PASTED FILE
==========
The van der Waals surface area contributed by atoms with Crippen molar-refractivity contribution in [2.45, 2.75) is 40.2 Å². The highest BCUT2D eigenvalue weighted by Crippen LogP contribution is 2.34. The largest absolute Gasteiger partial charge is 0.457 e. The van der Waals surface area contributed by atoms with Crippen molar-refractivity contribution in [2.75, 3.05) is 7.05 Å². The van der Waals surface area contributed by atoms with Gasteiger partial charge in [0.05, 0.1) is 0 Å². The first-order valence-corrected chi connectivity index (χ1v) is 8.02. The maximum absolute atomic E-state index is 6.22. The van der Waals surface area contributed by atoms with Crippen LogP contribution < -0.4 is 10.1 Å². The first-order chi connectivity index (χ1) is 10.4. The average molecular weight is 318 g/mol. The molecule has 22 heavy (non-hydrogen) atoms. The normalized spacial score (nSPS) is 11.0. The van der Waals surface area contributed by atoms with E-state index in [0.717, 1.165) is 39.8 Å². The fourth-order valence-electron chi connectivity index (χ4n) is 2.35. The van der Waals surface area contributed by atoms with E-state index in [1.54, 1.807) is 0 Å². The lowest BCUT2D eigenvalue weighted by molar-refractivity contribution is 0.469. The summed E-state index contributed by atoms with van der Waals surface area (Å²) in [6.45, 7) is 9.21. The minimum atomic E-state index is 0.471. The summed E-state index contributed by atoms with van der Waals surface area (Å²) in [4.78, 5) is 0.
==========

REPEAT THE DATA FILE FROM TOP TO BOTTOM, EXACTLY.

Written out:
The van der Waals surface area contributed by atoms with Crippen molar-refractivity contribution in [2.45, 2.75) is 40.2 Å². The highest BCUT2D eigenvalue weighted by Crippen LogP contribution is 2.34. The largest absolute Gasteiger partial charge is 0.457 e. The van der Waals surface area contributed by atoms with Crippen molar-refractivity contribution in [2.75, 3.05) is 7.05 Å². The van der Waals surface area contributed by atoms with Gasteiger partial charge in [0.05, 0.1) is 0 Å². The first-order valence-corrected chi connectivity index (χ1v) is 8.02. The maximum absolute atomic E-state index is 6.22. The van der Waals surface area contributed by atoms with Crippen LogP contribution < -0.4 is 10.1 Å². The first-order chi connectivity index (χ1) is 10.4. The average molecular weight is 318 g/mol. The molecule has 22 heavy (non-hydrogen) atoms. The normalized spacial score (nSPS) is 11.0. The van der Waals surface area contributed by atoms with E-state index in [0.717, 1.165) is 39.8 Å². The fourth-order valence-electron chi connectivity index (χ4n) is 2.35. The van der Waals surface area contributed by atoms with E-state index in [1.54, 1.807) is 0 Å². The lowest BCUT2D eigenvalue weighted by molar-refractivity contribution is 0.469. The summed E-state index contributed by atoms with van der Waals surface area (Å²) in [6.45, 7) is 9.21. The minimum atomic E-state index is 0.471. The summed E-state index contributed by atoms with van der Waals surface area (Å²) in [4.78, 5) is 0.